According to Dr. Sat Bir Singh Khalsa, “[t]here is a very direct relationship between breath rate, mood state, and autonomic nervous system state.” The autonomic nervous system is responsible for controlling our body’s sympathetic (fight-or-flight) and parasympathetic (rest-and-restore) responses, heart rate, respiration and digestion. When we breathe, sensory receptors in the respiratory system send signals to the brain. How we breathe triggers how the nervous system functions.
For example, if we are breathing too quickly, the body’s sympathetic response is triggered, which results in an increase in stress hormones, a higher heart rate and blood pressure, muscle tension, greater sweat production and increased anxiety. Slower, more even breathing triggers the parasympathetic response, which results in the opposite effects that the sympathetic response has.
Other studies have found that how we breathe even affects how we feel. According to an article in the journal of Cognition & Emotion, how we breathe can greatly alter our feelings of anger, fear, joy and sadness.
Therefore, it makes sense that training and regulating your breathing can result in many benefits. Research has found that meditation focusing on breath control can:
- Reduce levels of stress and anxiety in the body
- Reduce feelings of sadness and depression
- Increase positive emotions
- Reduce cortisol
- Increase density of gray matter in the brain
- Relax the mind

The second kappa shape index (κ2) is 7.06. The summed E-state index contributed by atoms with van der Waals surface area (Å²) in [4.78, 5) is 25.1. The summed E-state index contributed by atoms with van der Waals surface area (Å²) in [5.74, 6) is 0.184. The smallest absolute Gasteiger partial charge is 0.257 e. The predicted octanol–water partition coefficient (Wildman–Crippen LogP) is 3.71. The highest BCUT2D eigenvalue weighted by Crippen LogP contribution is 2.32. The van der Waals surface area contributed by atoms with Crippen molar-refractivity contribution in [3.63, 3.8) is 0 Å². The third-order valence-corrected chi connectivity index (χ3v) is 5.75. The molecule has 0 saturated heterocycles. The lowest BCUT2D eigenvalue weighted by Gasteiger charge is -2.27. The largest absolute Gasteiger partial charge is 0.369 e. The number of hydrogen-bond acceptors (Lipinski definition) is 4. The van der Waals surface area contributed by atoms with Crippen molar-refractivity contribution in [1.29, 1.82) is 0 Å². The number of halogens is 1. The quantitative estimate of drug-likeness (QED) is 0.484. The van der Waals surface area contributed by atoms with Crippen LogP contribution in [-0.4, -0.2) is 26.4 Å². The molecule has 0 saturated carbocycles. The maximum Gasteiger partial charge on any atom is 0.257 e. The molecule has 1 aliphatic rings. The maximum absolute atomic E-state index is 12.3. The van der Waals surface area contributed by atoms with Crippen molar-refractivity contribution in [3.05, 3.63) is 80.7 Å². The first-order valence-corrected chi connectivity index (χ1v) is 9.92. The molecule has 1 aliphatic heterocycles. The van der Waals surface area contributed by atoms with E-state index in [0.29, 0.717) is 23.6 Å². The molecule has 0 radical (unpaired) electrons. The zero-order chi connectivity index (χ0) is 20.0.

- Improve concentration
- Stimulate compassion
- Reduce risk of dementia
- Alter brain structure
- Ease physical and emotional tension
- Ease physical and emotional pain
- Increase muscle
- Improve posture
- Increase exercise stamina by improving lung capacity
- Release toxins
- Lower heart rate
- Lower blood pressure
- Improve diabetic symptoms
- Boost metabolism
- Assist in weight control
- Strengthen the immune system
Breathing Zen: Then and Now
Old and New Japan blending together by David M. Weber (2008)
Although playing shakuhachi is traditionally associated with Buddhist monks, nowadays both religious and nonreligious musicians have picked up the shakuhachi to play a wider array of musical pieces both for meditative and entertainment purposes.
In addition to secular musicians playing the shakuhachi, more women have begun to play the ancient instrument. Beginning in the 19th century, shakuhachi guilds were formed to keep the tradition of shakuhachi music, honkyoku. These guilds kept a verbal and written lineage of honkyoku pieces, many of which are now performed by entertainers in concert or performance settings. Generally in these cases, the shakuhachi is played with other instruments. When this happens, the musicians are no longer playing honkyoku, but sankyoku or shinkyoku. A sankyoku is an ensemble of three instruments: the shakuhachi, a koto and a shamisen (two Japanese string instruments). A shinkyoku is music performed by a shakuhachi and koto but the composition is influenced by Western music.
Today, the shakuhachi is played across the world. Some notable Western musicians like Ray Brooks, Jim Franklyn and John Palmer have found inner peace and purpose by studying and performing the ancient music of the shakuhachi. Meanwhile famous musicians and artists who have generally not been associated with Japanese culture or Buddhist tradition have also found the shakuhachi’s beautiful sounds to pair nicely with their modern music, allowing us to hear the shakuhachi in songs from Duran Duran to Björk to Linkin Park.
This YouTube video shows three musicians playing a traditional sankyoku piece.
Modernized Suizen: Mindful Breath Jewelry